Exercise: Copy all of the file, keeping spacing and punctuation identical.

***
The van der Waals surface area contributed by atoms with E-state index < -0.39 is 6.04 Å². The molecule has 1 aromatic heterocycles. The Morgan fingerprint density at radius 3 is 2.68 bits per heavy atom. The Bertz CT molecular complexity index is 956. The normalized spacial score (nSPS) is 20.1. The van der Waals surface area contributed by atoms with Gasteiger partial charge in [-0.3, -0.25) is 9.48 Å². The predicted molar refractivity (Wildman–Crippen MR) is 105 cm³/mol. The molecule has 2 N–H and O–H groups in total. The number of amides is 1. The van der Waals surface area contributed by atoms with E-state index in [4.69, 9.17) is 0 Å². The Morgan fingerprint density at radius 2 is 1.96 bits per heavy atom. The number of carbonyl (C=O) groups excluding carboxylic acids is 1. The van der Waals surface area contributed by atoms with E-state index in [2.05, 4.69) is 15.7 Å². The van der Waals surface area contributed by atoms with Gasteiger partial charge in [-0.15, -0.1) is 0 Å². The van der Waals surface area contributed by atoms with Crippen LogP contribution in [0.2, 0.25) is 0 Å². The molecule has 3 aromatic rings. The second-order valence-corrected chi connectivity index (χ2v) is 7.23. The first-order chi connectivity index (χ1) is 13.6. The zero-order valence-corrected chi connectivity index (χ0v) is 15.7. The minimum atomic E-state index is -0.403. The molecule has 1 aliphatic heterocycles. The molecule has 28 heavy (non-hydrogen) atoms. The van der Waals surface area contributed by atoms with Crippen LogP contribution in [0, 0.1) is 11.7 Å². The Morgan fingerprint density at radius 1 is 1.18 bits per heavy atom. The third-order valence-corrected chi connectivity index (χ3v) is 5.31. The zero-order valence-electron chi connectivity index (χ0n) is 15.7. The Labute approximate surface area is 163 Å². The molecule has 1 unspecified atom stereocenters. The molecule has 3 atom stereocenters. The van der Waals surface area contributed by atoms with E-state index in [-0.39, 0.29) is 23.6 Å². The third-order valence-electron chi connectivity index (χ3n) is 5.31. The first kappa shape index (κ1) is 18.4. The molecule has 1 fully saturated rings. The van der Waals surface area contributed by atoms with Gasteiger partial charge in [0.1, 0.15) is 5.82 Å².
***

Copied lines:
The van der Waals surface area contributed by atoms with E-state index < -0.39 is 6.04 Å². The molecule has 1 aromatic heterocycles. The Morgan fingerprint density at radius 3 is 2.68 bits per heavy atom. The Bertz CT molecular complexity index is 956. The normalized spacial score (nSPS) is 20.1. The van der Waals surface area contributed by atoms with Gasteiger partial charge in [-0.3, -0.25) is 9.48 Å². The predicted molar refractivity (Wildman–Crippen MR) is 105 cm³/mol. The molecule has 2 N–H and O–H groups in total. The number of amides is 1. The van der Waals surface area contributed by atoms with E-state index in [4.69, 9.17) is 0 Å². The Morgan fingerprint density at radius 2 is 1.96 bits per heavy atom. The number of carbonyl (C=O) groups excluding carboxylic acids is 1. The van der Waals surface area contributed by atoms with E-state index in [2.05, 4.69) is 15.7 Å². The van der Waals surface area contributed by atoms with Gasteiger partial charge in [-0.15, -0.1) is 0 Å². The van der Waals surface area contributed by atoms with Crippen LogP contribution in [0.2, 0.25) is 0 Å². The molecule has 3 aromatic rings. The second-order valence-corrected chi connectivity index (χ2v) is 7.23. The first-order chi connectivity index (χ1) is 13.6. The zero-order valence-corrected chi connectivity index (χ0v) is 15.7. The minimum atomic E-state index is -0.403. The molecule has 1 aliphatic heterocycles. The molecule has 28 heavy (non-hydrogen) atoms. The van der Waals surface area contributed by atoms with Crippen LogP contribution in [0, 0.1) is 11.7 Å². The Morgan fingerprint density at radius 1 is 1.18 bits per heavy atom. The third-order valence-corrected chi connectivity index (χ3v) is 5.31. The zero-order valence-electron chi connectivity index (χ0n) is 15.7. The Labute approximate surface area is 163 Å². The molecule has 1 unspecified atom stereocenters. The molecule has 3 atom stereocenters. The van der Waals surface area contributed by atoms with E-state index in [-0.39, 0.29) is 23.6 Å². The third-order valence-electron chi connectivity index (χ3n) is 5.31. The first kappa shape index (κ1) is 18.4. The molecule has 1 fully saturated rings. The van der Waals surface area contributed by atoms with Gasteiger partial charge in [0.1, 0.15) is 5.82 Å².